GAO Report on Maritime Security
Publication Type:Journal Article
Source:Connections: The Quarterly Journal, Volume 13, Issue 4, p.73-118 (2014)
Piracy and maritime crime continues to threaten ships off the Horn of Africa’s east coast and in the Gulf of Guinea off Africa’s west coast, putting seafarers in harm’s way and costing governments and industry billions of dollars in ransom, insurance, and protective measures. The types and causes of piracy and maritime crime, as well as the African states’ ability to address the problem in the two regions, differ. To help U.S. agencies coordinate efforts, the NSCS developed an interagency plan in 2008 to prevent, disrupt, and prosecute piracy off the Horn of Africa in collaboration with industry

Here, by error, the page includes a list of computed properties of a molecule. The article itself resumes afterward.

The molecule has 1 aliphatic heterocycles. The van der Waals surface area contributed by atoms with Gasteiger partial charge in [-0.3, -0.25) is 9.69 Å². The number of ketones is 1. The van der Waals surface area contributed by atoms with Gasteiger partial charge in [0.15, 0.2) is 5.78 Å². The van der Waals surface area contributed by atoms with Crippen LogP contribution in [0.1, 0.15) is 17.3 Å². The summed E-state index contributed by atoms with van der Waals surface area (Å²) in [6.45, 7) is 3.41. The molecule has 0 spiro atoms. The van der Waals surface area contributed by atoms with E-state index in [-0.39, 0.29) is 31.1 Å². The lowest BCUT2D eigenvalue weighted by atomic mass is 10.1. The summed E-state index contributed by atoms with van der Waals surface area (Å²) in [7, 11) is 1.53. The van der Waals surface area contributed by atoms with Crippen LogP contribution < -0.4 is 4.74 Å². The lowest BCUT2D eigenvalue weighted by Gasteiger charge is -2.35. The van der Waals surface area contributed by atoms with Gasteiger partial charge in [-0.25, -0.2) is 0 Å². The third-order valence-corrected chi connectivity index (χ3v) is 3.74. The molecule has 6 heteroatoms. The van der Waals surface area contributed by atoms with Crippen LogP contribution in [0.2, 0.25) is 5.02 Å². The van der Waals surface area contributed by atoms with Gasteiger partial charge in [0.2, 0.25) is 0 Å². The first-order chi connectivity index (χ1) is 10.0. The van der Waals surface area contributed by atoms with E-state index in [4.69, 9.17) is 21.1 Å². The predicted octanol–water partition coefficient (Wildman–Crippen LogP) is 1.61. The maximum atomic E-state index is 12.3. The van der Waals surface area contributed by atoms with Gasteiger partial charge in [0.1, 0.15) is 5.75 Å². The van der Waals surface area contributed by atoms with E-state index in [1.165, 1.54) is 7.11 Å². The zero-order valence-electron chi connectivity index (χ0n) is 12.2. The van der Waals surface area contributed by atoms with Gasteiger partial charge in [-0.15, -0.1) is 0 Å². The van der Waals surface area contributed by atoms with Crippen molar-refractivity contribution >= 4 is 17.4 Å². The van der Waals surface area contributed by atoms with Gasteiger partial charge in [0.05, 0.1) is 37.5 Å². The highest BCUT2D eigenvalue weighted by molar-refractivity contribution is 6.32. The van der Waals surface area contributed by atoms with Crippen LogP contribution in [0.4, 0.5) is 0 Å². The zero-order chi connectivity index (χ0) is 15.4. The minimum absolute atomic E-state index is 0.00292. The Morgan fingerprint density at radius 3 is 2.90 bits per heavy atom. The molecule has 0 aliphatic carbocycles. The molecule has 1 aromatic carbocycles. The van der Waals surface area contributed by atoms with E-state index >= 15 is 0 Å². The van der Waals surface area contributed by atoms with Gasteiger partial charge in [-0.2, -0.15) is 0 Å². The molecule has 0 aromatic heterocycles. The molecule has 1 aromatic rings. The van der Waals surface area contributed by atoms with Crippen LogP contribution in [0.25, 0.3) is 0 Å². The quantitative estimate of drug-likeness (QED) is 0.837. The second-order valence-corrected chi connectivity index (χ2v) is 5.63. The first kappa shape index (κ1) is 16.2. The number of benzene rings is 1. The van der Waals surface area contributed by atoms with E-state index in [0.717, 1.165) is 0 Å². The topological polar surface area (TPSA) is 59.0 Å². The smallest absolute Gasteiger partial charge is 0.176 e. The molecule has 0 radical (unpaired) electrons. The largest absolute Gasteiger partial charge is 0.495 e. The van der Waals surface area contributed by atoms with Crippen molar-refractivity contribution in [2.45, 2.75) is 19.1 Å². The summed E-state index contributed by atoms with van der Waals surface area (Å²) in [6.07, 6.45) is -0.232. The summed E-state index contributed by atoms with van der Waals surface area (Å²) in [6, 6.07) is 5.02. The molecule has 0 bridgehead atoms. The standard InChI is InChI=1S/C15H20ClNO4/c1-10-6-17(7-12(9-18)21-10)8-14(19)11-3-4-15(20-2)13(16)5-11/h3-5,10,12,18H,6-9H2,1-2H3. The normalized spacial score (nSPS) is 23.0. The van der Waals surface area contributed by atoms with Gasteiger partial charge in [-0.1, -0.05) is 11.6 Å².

and international partners. GAO was asked to evaluate U.S. counterpiracy activities.
This report: (1) assesses how piracy off the Horn of Africa has changed since our 2010 review, and describes U.S. efforts to assess its counterpiracy actions, given any changing conditions; and (2) identifies trends in piracy and maritime crime in the Gulf of Guinea and U.S. efforts to address them, and evaluates the extent to which the United States has assessed its counterpiracy efforts in the Gulf of Guinea. GAO reviewed plans, activities, and data from 2007 through 2013 and interviewed officials from U.S. agencies, international partners, and industry, selected as a nongeneralizable sample for their involvement in counterpiracy activities.
GAO recommends that the NSCS, with the Secretaries of Defense and State, collaborate with the involved agencies to assess their efforts and to determine whether additional actions are needed to guide efforts in the Gulf of Guinea. The NSCS did not concur or non-concur with GAO’s recommendations but provided an update on its planning activities.